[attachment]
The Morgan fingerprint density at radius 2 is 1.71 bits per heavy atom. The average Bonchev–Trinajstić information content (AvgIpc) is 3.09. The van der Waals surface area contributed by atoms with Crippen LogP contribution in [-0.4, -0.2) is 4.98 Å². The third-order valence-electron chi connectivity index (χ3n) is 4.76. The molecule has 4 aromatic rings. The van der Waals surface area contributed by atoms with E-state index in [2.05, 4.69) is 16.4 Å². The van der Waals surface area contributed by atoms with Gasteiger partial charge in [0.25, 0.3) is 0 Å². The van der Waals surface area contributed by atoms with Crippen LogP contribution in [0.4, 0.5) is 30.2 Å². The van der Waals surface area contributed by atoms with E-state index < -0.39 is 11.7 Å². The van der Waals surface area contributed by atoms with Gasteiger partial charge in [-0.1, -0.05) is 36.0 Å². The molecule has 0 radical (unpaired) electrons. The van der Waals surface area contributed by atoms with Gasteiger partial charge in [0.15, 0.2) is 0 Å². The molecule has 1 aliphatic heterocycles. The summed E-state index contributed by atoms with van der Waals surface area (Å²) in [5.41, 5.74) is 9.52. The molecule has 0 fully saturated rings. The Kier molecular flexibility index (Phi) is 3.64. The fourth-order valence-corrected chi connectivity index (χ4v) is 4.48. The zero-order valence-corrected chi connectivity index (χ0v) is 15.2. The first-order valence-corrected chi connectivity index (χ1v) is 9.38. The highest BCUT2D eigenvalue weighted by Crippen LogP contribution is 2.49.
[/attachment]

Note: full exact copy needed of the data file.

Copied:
The Morgan fingerprint density at radius 2 is 1.71 bits per heavy atom. The average Bonchev–Trinajstić information content (AvgIpc) is 3.09. The van der Waals surface area contributed by atoms with Crippen LogP contribution in [-0.4, -0.2) is 4.98 Å². The third-order valence-electron chi connectivity index (χ3n) is 4.76. The molecule has 4 aromatic rings. The van der Waals surface area contributed by atoms with E-state index in [2.05, 4.69) is 16.4 Å². The van der Waals surface area contributed by atoms with Gasteiger partial charge in [0.25, 0.3) is 0 Å². The van der Waals surface area contributed by atoms with Crippen LogP contribution in [0.4, 0.5) is 30.2 Å². The van der Waals surface area contributed by atoms with E-state index < -0.39 is 11.7 Å². The van der Waals surface area contributed by atoms with Gasteiger partial charge in [-0.1, -0.05) is 36.0 Å². The molecule has 0 radical (unpaired) electrons. The van der Waals surface area contributed by atoms with Gasteiger partial charge in [0.15, 0.2) is 0 Å². The molecule has 1 aliphatic heterocycles. The summed E-state index contributed by atoms with van der Waals surface area (Å²) in [5.41, 5.74) is 9.52. The molecule has 0 fully saturated rings. The Kier molecular flexibility index (Phi) is 3.64. The fourth-order valence-corrected chi connectivity index (χ4v) is 4.48. The zero-order valence-corrected chi connectivity index (χ0v) is 15.2. The first-order valence-corrected chi connectivity index (χ1v) is 9.38. The highest BCUT2D eigenvalue weighted by Crippen LogP contribution is 2.49.